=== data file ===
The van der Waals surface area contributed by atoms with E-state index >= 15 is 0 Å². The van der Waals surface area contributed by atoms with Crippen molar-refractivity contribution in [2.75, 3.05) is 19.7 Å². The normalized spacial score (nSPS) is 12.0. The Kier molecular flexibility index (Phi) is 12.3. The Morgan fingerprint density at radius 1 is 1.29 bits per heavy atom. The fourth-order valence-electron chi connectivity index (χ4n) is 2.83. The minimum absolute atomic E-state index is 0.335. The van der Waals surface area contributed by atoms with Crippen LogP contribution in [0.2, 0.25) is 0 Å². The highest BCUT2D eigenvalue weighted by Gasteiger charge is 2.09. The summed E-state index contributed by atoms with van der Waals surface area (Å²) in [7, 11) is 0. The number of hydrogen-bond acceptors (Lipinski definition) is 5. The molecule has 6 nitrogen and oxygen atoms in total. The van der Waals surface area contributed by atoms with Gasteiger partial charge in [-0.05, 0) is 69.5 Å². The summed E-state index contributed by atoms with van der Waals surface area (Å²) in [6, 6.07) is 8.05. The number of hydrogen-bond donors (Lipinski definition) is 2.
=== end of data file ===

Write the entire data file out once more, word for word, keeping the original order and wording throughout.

The van der Waals surface area contributed by atoms with E-state index >= 15 is 0 Å². The van der Waals surface area contributed by atoms with Crippen molar-refractivity contribution in [2.75, 3.05) is 19.7 Å². The normalized spacial score (nSPS) is 12.0. The Kier molecular flexibility index (Phi) is 12.3. The Morgan fingerprint density at radius 1 is 1.29 bits per heavy atom. The fourth-order valence-electron chi connectivity index (χ4n) is 2.83. The minimum absolute atomic E-state index is 0.335. The van der Waals surface area contributed by atoms with Crippen LogP contribution in [0.2, 0.25) is 0 Å². The highest BCUT2D eigenvalue weighted by Gasteiger charge is 2.09. The summed E-state index contributed by atoms with van der Waals surface area (Å²) in [7, 11) is 0. The number of hydrogen-bond acceptors (Lipinski definition) is 5. The molecule has 6 nitrogen and oxygen atoms in total. The van der Waals surface area contributed by atoms with Gasteiger partial charge in [-0.05, 0) is 69.5 Å². The summed E-state index contributed by atoms with van der Waals surface area (Å²) in [6, 6.07) is 8.05. The number of hydrogen-bond donors (Lipinski definition) is 2.